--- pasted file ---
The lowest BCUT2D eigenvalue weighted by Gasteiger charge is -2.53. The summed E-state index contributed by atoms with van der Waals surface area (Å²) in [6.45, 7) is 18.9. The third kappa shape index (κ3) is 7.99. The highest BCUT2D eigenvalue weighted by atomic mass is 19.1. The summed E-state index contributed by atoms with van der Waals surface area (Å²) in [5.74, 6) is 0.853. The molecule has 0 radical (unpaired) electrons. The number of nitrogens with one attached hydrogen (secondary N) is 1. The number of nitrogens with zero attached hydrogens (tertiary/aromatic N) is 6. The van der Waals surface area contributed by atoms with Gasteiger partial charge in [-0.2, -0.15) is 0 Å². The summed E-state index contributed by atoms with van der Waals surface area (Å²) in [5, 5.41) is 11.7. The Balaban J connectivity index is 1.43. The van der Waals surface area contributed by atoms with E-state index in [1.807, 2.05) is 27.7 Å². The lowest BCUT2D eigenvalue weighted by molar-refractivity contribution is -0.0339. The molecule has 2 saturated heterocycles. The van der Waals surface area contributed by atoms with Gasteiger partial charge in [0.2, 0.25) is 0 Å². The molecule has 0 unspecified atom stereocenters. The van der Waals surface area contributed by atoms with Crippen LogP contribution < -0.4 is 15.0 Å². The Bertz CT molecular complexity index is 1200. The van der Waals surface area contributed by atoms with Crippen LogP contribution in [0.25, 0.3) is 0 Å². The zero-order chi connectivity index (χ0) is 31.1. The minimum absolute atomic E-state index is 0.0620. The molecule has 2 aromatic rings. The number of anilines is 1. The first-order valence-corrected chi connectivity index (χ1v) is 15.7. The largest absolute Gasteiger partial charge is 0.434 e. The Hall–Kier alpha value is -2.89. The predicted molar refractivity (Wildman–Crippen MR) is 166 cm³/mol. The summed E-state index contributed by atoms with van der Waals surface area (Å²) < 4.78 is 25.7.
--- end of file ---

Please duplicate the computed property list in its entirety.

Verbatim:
The lowest BCUT2D eigenvalue weighted by Gasteiger charge is -2.53. The summed E-state index contributed by atoms with van der Waals surface area (Å²) in [6.45, 7) is 18.9. The third kappa shape index (κ3) is 7.99. The highest BCUT2D eigenvalue weighted by atomic mass is 19.1. The summed E-state index contributed by atoms with van der Waals surface area (Å²) in [5.74, 6) is 0.853. The molecule has 0 radical (unpaired) electrons. The number of nitrogens with one attached hydrogen (secondary N) is 1. The number of nitrogens with zero attached hydrogens (tertiary/aromatic N) is 6. The van der Waals surface area contributed by atoms with Gasteiger partial charge in [-0.2, -0.15) is 0 Å². The summed E-state index contributed by atoms with van der Waals surface area (Å²) in [5, 5.41) is 11.7. The Balaban J connectivity index is 1.43. The van der Waals surface area contributed by atoms with E-state index in [1.807, 2.05) is 27.7 Å². The lowest BCUT2D eigenvalue weighted by molar-refractivity contribution is -0.0339. The molecule has 2 saturated heterocycles. The van der Waals surface area contributed by atoms with Gasteiger partial charge in [0.2, 0.25) is 0 Å². The molecule has 0 unspecified atom stereocenters. The van der Waals surface area contributed by atoms with Crippen LogP contribution < -0.4 is 15.0 Å². The Bertz CT molecular complexity index is 1200. The van der Waals surface area contributed by atoms with Crippen LogP contribution in [0.25, 0.3) is 0 Å². The zero-order chi connectivity index (χ0) is 31.1. The minimum absolute atomic E-state index is 0.0620. The molecule has 2 aromatic rings. The number of anilines is 1. The first-order valence-corrected chi connectivity index (χ1v) is 15.7. The largest absolute Gasteiger partial charge is 0.434 e. The Hall–Kier alpha value is -2.89. The predicted molar refractivity (Wildman–Crippen MR) is 166 cm³/mol. The summed E-state index contributed by atoms with van der Waals surface area (Å²) < 4.78 is 25.7.